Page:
When it comes to owning a pet, people who live in homes with fenced-in yards definitely have it the easiest. When you have a backyard, exercising your pet can be as simple as throwing the ball around, and you don’t have to stand outside in the cold to let them relieve themselves. However, just because you live in an apartment, it doesn’t mean that you can’t enjoy the happiness that pet ownership brings to your life. In fact, there are lots of things you can do to make the entire experience easier on both you and your pet. In Part 1 of this step-by-step guide to living in an apartment with a pet, we went over the importance of talking with your landlord, finding the right breed and pet-proofing your apartment. Keep reading to learn about the next couple steps:
When you have a backyard with a doggy door that allows your pet to come and go as they please, it’s less important that you are able to make it home every few hours to let them out, but it’s still essential that you give them plenty of love and attention. However, when you live in an apartment, it’s much more important that there is room in your schedule to come home and take care of your pet at regular intervals during the day, especially if you have a dog. And, while older, properly trained dogs may be able to hold it for long periods of time, that doesn’t mean that they should have to. Just like in people, dogs can develop health issues, including urinary stones and urinary tract infections, when they are made to hold it too long too often.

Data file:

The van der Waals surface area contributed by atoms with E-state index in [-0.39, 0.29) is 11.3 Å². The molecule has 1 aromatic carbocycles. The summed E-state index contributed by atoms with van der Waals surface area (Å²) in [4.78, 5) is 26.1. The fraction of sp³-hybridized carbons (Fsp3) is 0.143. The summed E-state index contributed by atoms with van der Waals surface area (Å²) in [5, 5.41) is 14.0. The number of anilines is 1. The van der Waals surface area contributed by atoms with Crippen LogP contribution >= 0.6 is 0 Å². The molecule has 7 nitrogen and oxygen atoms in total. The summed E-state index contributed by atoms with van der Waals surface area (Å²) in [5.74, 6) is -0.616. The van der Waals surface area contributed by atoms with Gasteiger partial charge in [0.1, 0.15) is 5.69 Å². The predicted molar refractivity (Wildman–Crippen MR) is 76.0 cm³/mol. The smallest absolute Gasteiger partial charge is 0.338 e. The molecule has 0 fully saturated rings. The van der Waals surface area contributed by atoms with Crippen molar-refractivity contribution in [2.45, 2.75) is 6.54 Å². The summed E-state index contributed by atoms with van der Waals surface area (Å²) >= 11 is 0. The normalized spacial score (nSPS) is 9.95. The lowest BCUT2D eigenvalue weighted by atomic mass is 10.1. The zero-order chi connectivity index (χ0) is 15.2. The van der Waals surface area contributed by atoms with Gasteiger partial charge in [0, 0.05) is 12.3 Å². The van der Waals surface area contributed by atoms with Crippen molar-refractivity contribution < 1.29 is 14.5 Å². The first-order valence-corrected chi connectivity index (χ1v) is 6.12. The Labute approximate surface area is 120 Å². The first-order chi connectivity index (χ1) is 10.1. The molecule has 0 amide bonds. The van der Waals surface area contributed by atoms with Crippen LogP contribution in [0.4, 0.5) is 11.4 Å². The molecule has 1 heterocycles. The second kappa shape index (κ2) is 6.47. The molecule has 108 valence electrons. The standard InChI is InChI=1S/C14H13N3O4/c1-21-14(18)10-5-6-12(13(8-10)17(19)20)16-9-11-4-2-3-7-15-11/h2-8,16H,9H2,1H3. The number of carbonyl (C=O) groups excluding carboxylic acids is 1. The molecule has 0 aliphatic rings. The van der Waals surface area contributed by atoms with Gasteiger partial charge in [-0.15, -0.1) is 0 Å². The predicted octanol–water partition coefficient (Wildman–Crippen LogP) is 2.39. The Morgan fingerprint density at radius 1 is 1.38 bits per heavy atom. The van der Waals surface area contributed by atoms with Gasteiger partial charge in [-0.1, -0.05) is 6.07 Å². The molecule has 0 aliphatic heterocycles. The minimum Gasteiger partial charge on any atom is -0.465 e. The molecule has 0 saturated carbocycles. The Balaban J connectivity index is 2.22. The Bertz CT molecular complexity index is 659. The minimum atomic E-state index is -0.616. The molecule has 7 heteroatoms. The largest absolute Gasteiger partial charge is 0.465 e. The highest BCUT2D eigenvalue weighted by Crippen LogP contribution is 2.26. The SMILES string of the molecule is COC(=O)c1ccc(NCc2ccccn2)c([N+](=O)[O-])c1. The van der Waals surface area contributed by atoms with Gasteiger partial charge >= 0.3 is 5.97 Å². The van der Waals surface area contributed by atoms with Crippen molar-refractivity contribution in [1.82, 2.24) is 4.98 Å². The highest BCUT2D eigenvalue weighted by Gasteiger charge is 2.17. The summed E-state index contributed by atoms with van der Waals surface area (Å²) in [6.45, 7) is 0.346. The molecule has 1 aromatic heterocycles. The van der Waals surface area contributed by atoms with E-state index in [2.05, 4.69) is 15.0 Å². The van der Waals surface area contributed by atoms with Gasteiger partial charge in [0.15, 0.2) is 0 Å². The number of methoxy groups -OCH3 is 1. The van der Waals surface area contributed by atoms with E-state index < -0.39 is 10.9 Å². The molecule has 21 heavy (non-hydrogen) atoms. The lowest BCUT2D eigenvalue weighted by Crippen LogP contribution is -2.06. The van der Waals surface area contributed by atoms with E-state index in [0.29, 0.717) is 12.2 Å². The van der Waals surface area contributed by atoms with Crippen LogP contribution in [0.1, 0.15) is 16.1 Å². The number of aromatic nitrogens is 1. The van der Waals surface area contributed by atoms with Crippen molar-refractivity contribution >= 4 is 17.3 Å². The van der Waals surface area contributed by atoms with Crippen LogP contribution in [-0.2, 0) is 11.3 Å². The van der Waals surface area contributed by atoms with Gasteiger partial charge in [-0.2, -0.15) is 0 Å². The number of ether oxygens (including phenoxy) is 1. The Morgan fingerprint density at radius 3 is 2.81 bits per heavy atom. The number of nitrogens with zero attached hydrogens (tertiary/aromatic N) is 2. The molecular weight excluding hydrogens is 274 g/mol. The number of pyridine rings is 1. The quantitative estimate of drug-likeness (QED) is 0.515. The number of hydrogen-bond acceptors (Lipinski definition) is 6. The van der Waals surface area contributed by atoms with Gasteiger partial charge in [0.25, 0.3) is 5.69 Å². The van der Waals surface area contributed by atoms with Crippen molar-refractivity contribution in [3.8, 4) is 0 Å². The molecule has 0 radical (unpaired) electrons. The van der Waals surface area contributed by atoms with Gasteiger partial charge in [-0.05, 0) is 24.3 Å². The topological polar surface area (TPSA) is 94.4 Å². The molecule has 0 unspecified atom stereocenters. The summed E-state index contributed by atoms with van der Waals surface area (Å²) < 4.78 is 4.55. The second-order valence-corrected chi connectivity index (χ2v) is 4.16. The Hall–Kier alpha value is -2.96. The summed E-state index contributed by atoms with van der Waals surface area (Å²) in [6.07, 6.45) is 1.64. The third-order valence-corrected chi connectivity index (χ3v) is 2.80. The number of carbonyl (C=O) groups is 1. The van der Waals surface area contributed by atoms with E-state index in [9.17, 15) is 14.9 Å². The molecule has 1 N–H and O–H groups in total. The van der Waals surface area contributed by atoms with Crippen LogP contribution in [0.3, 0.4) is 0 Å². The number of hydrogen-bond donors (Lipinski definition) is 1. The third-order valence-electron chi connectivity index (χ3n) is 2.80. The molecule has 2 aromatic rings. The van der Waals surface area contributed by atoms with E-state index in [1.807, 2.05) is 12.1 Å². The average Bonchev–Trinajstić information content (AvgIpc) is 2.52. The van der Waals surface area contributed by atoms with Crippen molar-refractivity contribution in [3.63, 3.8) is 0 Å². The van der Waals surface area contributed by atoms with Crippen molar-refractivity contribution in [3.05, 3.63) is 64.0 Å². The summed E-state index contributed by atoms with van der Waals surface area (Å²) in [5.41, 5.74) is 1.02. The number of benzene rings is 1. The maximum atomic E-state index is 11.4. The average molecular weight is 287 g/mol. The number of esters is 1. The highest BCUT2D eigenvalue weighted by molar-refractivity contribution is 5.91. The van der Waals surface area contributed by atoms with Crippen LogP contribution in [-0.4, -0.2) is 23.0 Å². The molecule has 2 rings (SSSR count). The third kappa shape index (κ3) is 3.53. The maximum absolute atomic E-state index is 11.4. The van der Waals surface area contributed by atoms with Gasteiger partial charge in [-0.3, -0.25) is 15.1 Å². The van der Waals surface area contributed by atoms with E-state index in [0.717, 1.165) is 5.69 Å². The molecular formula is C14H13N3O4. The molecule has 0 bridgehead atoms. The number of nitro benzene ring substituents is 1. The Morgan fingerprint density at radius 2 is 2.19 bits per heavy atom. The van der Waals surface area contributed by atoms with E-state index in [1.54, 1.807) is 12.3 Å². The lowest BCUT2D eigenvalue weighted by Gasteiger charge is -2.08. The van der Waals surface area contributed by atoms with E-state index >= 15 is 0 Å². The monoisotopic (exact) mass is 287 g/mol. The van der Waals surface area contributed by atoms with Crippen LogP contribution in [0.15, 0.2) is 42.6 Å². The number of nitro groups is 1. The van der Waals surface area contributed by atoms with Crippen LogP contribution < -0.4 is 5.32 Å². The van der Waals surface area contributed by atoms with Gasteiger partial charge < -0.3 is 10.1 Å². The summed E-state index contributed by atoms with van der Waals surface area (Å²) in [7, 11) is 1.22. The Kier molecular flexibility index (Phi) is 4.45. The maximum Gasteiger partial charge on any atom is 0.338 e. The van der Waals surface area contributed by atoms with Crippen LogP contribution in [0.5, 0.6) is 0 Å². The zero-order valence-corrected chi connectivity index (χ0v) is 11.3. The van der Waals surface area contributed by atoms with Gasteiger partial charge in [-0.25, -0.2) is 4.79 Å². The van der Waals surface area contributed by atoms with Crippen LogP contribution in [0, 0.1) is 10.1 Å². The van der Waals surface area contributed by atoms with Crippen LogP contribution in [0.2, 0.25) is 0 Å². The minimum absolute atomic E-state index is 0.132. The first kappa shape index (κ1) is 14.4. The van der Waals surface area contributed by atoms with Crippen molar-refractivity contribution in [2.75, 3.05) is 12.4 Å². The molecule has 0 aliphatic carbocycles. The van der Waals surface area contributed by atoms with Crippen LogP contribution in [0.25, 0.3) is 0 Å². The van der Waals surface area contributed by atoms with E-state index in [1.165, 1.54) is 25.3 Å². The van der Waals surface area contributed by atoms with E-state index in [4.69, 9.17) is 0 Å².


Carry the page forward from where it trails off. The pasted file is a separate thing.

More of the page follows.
Although cats are known for being independent, solidarity animals, they are more social than you might realize. Your cat’s litter box may eliminate any physical need for you to make special trips home in the middle of the day, but on an emotional level, cats still need plenty of cuddles and affection.
Typically, dogs sleep anywhere from 12 to 14 hours per day; cats sleep anywhere from 12 to 16 hours per day, and for puppies and kittens, it’s more like 20 hours. However, all of that time spent sleeping does not mean that your pet is immune to boredom. And, a bored pet is often a mischievous pet, and it could lead to the development of bad habits, like chewing up your shoes, destroying your furniture, constant barking, whining, getting into the trash can and a whole host of other, not-so-nice behaviors. Preventing your pet from getting lonely and bored is one of the reasons why it’s so important that you make sure there is enough room in your schedule to actually take care of a pet before you get one. In addition, you can also make it a point to provide your pet with plenty of toys to keep them entertained while you are gone. And, a stringent exercise routine every day will help to drain a lot of that excess energy.
We just have a couple more steps to go over to help you master apartment living with your new furry friend, and as always, if you have questions or concerns about the information provided, or about how to care for your new pet, please don’t hesitate to contact us. As your neighborhood veterinary clinic in Carroll Gardens, your pet’s health is our number one priority!